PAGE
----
Saturday 29 April 2017

Lovebirds Eddie and Edwina breed hope for eagles

Treacy Hogan Environment Correspondent

LOVE is in the air for Eddie the white-tailed sea eagle and his new bird Edwina.

The water-loving pair have just been spotted at secret locations along the Kerry coast.

Hopes are now flying high that the birds, pictured exclusively in today's Irish Independent, may soon breed the first Irish-born white-tailed sea eagles.

The pair finally mated after being reintroduced into Ireland in 2007 after a gap of 110 years. Sea eagles, like their golden cousins, usually mate for life.

Dr Allan Mee, the Irish White-Tailed Sea Eagle Reintroduction Project manager, said yesterday two sets of birds had paired up at two sites on the Kerry coast.

The precise locations are not being disclosed to protect the eagles because the big danger they face is illegal poisoning.

Poisoned

"Given that these are three or four years old and birds reach maturity at five years of age it is likely that the first breeding attempts will be in 2012," Dr Mee added.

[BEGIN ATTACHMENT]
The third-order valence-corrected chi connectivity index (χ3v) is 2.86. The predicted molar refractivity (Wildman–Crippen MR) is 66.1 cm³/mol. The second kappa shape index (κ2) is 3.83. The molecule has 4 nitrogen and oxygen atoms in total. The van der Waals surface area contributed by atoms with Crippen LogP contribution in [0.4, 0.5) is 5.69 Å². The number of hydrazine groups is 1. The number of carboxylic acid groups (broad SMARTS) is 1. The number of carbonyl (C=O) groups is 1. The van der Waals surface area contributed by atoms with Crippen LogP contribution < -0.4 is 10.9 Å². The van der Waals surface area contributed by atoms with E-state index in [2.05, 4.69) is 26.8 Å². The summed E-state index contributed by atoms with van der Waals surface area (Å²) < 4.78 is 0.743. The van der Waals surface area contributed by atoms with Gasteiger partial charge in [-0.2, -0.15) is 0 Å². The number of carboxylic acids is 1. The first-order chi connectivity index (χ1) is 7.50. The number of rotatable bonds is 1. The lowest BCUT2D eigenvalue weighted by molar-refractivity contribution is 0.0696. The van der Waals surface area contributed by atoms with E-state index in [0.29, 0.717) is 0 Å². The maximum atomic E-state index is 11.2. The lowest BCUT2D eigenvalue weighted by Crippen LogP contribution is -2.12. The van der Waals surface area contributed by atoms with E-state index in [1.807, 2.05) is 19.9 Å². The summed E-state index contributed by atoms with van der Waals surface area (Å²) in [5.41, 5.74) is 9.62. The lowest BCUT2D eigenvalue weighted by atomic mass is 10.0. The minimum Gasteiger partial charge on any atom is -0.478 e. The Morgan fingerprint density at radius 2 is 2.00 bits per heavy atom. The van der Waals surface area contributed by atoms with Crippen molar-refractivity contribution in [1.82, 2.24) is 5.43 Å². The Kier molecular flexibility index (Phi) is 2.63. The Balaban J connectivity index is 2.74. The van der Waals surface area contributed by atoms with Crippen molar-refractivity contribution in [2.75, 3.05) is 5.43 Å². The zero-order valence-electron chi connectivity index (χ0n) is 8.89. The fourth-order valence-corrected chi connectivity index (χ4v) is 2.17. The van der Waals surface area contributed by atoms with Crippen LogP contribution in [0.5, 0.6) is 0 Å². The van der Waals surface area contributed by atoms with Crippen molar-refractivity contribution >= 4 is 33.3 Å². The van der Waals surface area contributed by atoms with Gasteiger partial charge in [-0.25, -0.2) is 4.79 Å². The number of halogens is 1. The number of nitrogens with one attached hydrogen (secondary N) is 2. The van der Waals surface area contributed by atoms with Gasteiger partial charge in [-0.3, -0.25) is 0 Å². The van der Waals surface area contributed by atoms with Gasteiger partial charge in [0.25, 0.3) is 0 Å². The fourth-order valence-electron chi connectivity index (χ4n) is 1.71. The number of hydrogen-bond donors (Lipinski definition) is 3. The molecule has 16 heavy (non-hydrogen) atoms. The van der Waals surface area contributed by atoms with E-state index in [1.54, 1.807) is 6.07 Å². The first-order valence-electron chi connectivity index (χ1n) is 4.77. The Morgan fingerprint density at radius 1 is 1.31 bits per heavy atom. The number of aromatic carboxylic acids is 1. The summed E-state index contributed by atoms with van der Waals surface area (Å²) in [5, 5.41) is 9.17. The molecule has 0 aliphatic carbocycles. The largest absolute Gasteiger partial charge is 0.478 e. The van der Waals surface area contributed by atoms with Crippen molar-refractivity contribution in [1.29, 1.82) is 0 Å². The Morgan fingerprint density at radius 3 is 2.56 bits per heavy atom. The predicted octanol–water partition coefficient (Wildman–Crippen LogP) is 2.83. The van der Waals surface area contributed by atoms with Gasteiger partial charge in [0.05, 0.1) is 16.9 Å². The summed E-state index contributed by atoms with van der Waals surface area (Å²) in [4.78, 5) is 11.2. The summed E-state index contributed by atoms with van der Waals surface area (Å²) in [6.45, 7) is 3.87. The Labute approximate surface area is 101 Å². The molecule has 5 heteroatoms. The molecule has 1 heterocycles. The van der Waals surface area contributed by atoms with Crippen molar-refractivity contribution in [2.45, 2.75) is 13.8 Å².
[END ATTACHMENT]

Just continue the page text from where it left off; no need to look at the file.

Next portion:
A total of 77 white-tailed eagles were released between 2007-2010, with another set of releases planned during this year.

Fifteen birds have been found dead since 2007. Nine birds were poisoned: one in 2007; three in 2008; one in 2009; and four in 2010.

The spate of poisonings led to condemnation from the Norwegian ambassador to Ireland, Oyvind Nordsletten, whose country had sent the eagles here as a gift.

The act of poison being planted on lamb carcasses to control crows, magpies or foxes is now illegal because of its deadly effect on the protected birds of prey.

Under the Wildlife Acts, anyone convicted of killing the birds face fines of up to €5,000 or 12 months' jail.

Irish Independent

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